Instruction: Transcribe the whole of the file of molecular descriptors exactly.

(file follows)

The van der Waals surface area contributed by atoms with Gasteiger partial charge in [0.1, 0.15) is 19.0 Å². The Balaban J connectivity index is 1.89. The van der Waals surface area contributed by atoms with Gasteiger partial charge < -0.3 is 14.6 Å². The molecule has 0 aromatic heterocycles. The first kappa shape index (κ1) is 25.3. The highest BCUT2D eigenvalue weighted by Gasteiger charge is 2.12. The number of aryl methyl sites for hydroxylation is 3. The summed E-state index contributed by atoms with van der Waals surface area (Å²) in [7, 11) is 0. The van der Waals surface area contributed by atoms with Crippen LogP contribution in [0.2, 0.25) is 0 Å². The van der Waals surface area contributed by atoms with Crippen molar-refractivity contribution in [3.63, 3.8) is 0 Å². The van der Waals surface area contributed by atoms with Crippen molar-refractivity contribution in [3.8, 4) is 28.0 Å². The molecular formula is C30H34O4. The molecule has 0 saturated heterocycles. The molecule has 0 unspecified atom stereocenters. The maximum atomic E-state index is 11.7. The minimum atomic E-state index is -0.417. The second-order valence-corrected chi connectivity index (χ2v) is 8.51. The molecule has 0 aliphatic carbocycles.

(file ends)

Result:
The van der Waals surface area contributed by atoms with Gasteiger partial charge in [0.1, 0.15) is 19.0 Å². The Balaban J connectivity index is 1.89. The van der Waals surface area contributed by atoms with Gasteiger partial charge < -0.3 is 14.6 Å². The molecule has 0 aromatic heterocycles. The first kappa shape index (κ1) is 25.3. The highest BCUT2D eigenvalue weighted by Gasteiger charge is 2.12. The number of aryl methyl sites for hydroxylation is 3. The summed E-state index contributed by atoms with van der Waals surface area (Å²) in [7, 11) is 0. The van der Waals surface area contributed by atoms with Crippen LogP contribution in [0.2, 0.25) is 0 Å². The van der Waals surface area contributed by atoms with Crippen molar-refractivity contribution in [3.63, 3.8) is 0 Å². The van der Waals surface area contributed by atoms with Crippen molar-refractivity contribution in [3.8, 4) is 28.0 Å². The molecular formula is C30H34O4. The molecule has 0 saturated heterocycles. The molecule has 0 unspecified atom stereocenters. The maximum atomic E-state index is 11.7. The minimum atomic E-state index is -0.417. The second-order valence-corrected chi connectivity index (χ2v) is 8.51. The molecule has 0 aliphatic carbocycles.